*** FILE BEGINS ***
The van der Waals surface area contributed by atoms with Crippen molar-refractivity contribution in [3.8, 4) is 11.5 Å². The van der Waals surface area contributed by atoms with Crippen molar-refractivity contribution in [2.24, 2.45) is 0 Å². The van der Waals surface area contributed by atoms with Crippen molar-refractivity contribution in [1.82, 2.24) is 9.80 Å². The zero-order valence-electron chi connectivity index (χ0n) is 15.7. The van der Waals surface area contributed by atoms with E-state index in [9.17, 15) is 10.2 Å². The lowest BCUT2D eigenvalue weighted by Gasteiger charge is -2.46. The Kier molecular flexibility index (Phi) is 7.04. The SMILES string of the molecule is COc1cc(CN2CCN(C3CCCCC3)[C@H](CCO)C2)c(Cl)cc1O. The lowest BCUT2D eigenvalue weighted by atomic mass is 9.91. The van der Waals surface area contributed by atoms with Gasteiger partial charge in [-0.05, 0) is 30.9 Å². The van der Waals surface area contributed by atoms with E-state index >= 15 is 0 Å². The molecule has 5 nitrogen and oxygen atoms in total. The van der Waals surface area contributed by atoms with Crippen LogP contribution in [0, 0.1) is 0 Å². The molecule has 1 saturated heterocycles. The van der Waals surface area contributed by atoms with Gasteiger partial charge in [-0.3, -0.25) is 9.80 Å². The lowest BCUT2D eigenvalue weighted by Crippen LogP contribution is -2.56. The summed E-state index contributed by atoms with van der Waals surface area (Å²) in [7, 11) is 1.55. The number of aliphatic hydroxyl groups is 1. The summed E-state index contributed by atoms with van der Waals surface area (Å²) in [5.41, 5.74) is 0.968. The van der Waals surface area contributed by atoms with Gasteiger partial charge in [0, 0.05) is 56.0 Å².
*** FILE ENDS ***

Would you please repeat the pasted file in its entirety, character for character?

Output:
The van der Waals surface area contributed by atoms with Crippen molar-refractivity contribution in [3.8, 4) is 11.5 Å². The van der Waals surface area contributed by atoms with Crippen molar-refractivity contribution in [2.24, 2.45) is 0 Å². The van der Waals surface area contributed by atoms with Crippen molar-refractivity contribution in [1.82, 2.24) is 9.80 Å². The zero-order valence-electron chi connectivity index (χ0n) is 15.7. The van der Waals surface area contributed by atoms with E-state index in [9.17, 15) is 10.2 Å². The lowest BCUT2D eigenvalue weighted by Gasteiger charge is -2.46. The Kier molecular flexibility index (Phi) is 7.04. The SMILES string of the molecule is COc1cc(CN2CCN(C3CCCCC3)[C@H](CCO)C2)c(Cl)cc1O. The lowest BCUT2D eigenvalue weighted by atomic mass is 9.91. The van der Waals surface area contributed by atoms with Gasteiger partial charge in [-0.05, 0) is 30.9 Å². The van der Waals surface area contributed by atoms with E-state index >= 15 is 0 Å². The molecule has 5 nitrogen and oxygen atoms in total. The van der Waals surface area contributed by atoms with Crippen LogP contribution in [0, 0.1) is 0 Å². The molecule has 1 saturated heterocycles. The van der Waals surface area contributed by atoms with Gasteiger partial charge in [-0.3, -0.25) is 9.80 Å². The lowest BCUT2D eigenvalue weighted by Crippen LogP contribution is -2.56. The summed E-state index contributed by atoms with van der Waals surface area (Å²) in [7, 11) is 1.55. The number of aliphatic hydroxyl groups is 1. The summed E-state index contributed by atoms with van der Waals surface area (Å²) in [5.41, 5.74) is 0.968. The van der Waals surface area contributed by atoms with Gasteiger partial charge in [0, 0.05) is 56.0 Å².